Using a classic African American spiritual as a springboard, Barner dives gleefully into this clever anatomy lesson. Enthusiastic members of a skeleton band cavort across the pages, strumming guitars, blowing hoRNs and otherwise helping to establish a spirited tone while imparting bits of relevant information. Each line from the song is given its own spread; text blocks set into the illustrations give related facts. For the lyric "Leg bone connected to da knee bone," for example, readers learn that the knee joint "works like a hinge," enabling one to "kick, jump, squat, and dance." The particular bone in question is always high-lighted in red on the skeleton, leaving no room for doubt. Splashed across a series of bright backdrops (Halloween colors predominate), Barner's (Bennys Pennies) cut and torn-paper collages are geared for tickling the funny bones of the early elementary set. Just about the only thing lacking here is the musical notation for a sing-along. No bones about it, this will be a real boost for those looking to inject a little humor and fun into basic facts about the human body. Ages 2-8.

--"CHILD, " October 1996
This cast of frolicking skeletons is sure to tickle any kid's funny bone. Plus, readers will learn some anatomical facts, like how many bones we're born with (450).

--"CHILDREN'S BOOK REVIEW SERVICE, " October 1996
Barner uses the African-American song "Dem Bones" to take children on an insightful journey through the human body. Children will be able to sing along to the familiar tune (and perhaps even act it out). A perfect real-aloud for its use of the song and because of the large, vivid collage illustrations.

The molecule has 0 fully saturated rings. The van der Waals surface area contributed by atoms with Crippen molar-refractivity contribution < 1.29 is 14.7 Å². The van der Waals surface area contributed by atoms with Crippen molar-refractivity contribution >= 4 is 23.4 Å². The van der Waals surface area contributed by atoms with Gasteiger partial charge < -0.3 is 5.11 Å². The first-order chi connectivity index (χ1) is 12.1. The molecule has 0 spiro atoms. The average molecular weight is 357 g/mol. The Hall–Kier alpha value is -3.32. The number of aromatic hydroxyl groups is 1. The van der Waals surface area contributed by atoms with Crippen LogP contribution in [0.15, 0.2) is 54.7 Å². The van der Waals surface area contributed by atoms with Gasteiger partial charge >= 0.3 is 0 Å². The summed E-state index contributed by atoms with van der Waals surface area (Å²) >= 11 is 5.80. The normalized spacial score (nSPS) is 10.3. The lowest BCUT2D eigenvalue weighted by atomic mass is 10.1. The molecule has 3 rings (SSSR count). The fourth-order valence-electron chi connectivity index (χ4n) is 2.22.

--"SCHOOL LIBRARY JOURNAL, " November 1996
Descriptions of skeletal structures are interspersed with the words of the traditional African American spiritual "Dem Bones." Leg bones, ankle bones, and neck bones are described in medical terminology and their structures are explained in simple terms for young readers. Subtle humor is helpful in explaining some of the concepts ("The skull is like a box that grows."). The colorful paper collage illustrations add humor and feature dancing, smiling skeletons playing instruments in accompaniment to the lyrics. This could be enjoyed as a picture book, using just the lyrics, but it works just as well as easy nonfiction.

--"FAMILY LIFE, " November 1996
You remember the old spiritual, the one that goes something like, "The toe bone's connected to the foot bone, Foot bone's connected to the ankebone...." Barner has connected the song to his exuberant pictures of music-playing skeletons and fun information about human anatomy. The result is a book that entertains and educates this age group and gets them tapping their toe bones, too. Bravo.


--"PUBLISHERS WEEKLY, " Starred Review, September 16, 1996
Using a classic African American spiritual as a springboard, Barner dives gleefully into this clever anatomy lesson. Enthusiastic members of a skeleton band cavort across the pages, strumming guitars, blowing hoRNs and otherwise helping to establish a spirited tone while imparting bits of relevant information. Each line from the song is given its own spread; text blocks set into the illustrations give related facts. For the lyric "Leg bone connected to da knee bone," for example, readers learn that the knee joint "works like a hinge," enabling one to "kick, jump, squat, and dance." The particular bone in question is always high-lighted in red on the skeleton, leaving no room for doubt. Splashed across a series of bright backdrops (Halloween colors predominate), Barner's (Bennys Pennies) cut and torn-paper collages are geared for tickling the funny bones of the early elementary set. Just about the only thing lacking here is the musical notation for a sing-along. No bones about it, this will be a real boost for those looking to inject a little humor and fun into basic facts about the human body. Ages 2-8.

--"CHILD, " October 1996
This cast of frolicking skeletons is sure to tickle any kid's funny bone. Plus, readers will learn some anatomical facts, like how many bones we're born with (450).

--"CHILDREN'S BOOK REVIEW SERVICE, " October 1996
Barner uses the African-American song "Dem Bones" to take children on an insightful journey through the human body. Children will be able to sing along to the familiar tune (and perhaps even act it out). A perfect real-aloud for its use of the song and because of the large, vivid collage illustrations.

--"SCHOOL LIBRARY JOURNAL, " November 1996